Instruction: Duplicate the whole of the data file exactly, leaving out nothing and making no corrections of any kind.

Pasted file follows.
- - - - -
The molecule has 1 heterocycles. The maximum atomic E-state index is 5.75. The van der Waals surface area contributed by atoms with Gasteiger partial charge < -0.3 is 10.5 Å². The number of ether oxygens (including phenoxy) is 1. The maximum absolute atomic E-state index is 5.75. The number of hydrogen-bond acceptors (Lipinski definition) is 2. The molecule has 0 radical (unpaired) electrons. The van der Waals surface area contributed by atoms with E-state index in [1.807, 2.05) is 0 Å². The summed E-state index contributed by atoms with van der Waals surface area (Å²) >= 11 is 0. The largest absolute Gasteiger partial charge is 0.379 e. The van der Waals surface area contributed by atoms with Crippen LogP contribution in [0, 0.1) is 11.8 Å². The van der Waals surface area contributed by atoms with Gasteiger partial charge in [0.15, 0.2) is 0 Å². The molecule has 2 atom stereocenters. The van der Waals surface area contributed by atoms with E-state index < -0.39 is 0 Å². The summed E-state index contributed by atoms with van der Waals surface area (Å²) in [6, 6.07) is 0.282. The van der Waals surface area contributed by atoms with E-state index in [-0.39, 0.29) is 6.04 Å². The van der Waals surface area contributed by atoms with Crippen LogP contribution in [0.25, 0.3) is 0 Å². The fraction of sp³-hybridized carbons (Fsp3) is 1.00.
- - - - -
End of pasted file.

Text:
The molecule has 1 heterocycles. The maximum atomic E-state index is 5.75. The van der Waals surface area contributed by atoms with Gasteiger partial charge < -0.3 is 10.5 Å². The number of ether oxygens (including phenoxy) is 1. The maximum absolute atomic E-state index is 5.75. The number of hydrogen-bond acceptors (Lipinski definition) is 2. The molecule has 0 radical (unpaired) electrons. The van der Waals surface area contributed by atoms with E-state index in [1.807, 2.05) is 0 Å². The summed E-state index contributed by atoms with van der Waals surface area (Å²) >= 11 is 0. The largest absolute Gasteiger partial charge is 0.379 e. The van der Waals surface area contributed by atoms with Crippen LogP contribution in [0, 0.1) is 11.8 Å². The van der Waals surface area contributed by atoms with Gasteiger partial charge in [0.15, 0.2) is 0 Å². The molecule has 2 atom stereocenters. The van der Waals surface area contributed by atoms with E-state index < -0.39 is 0 Å². The summed E-state index contributed by atoms with van der Waals surface area (Å²) in [6, 6.07) is 0.282. The van der Waals surface area contributed by atoms with E-state index in [-0.39, 0.29) is 6.04 Å². The van der Waals surface area contributed by atoms with Crippen LogP contribution in [0.25, 0.3) is 0 Å². The fraction of sp³-hybridized carbons (Fsp3) is 1.00.